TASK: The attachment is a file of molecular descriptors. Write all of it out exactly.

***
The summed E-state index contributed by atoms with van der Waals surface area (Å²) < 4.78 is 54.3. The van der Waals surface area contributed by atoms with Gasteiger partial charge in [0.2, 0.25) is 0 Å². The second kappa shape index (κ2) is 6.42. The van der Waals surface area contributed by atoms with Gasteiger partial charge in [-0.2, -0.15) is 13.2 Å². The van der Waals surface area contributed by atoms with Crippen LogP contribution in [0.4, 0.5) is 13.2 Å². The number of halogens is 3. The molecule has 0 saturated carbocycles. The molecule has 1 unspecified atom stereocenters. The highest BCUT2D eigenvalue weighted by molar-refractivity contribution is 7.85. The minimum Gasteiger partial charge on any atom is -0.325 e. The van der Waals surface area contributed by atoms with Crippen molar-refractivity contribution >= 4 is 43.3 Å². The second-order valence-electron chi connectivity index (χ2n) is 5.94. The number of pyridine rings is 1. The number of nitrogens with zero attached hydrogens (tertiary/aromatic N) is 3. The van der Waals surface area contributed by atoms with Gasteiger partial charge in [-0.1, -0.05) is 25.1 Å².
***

The summed E-state index contributed by atoms with van der Waals surface area (Å²) < 4.78 is 54.3. The van der Waals surface area contributed by atoms with Gasteiger partial charge in [0.2, 0.25) is 0 Å². The second kappa shape index (κ2) is 6.42. The van der Waals surface area contributed by atoms with Gasteiger partial charge in [-0.2, -0.15) is 13.2 Å². The van der Waals surface area contributed by atoms with Crippen LogP contribution in [0.4, 0.5) is 13.2 Å². The number of halogens is 3. The molecule has 0 saturated carbocycles. The molecule has 1 unspecified atom stereocenters. The highest BCUT2D eigenvalue weighted by molar-refractivity contribution is 7.85. The minimum Gasteiger partial charge on any atom is -0.325 e. The van der Waals surface area contributed by atoms with Crippen molar-refractivity contribution >= 4 is 43.3 Å². The second-order valence-electron chi connectivity index (χ2n) is 5.94. The number of pyridine rings is 1. The number of nitrogens with zero attached hydrogens (tertiary/aromatic N) is 3. The van der Waals surface area contributed by atoms with Gasteiger partial charge in [-0.1, -0.05) is 25.1 Å².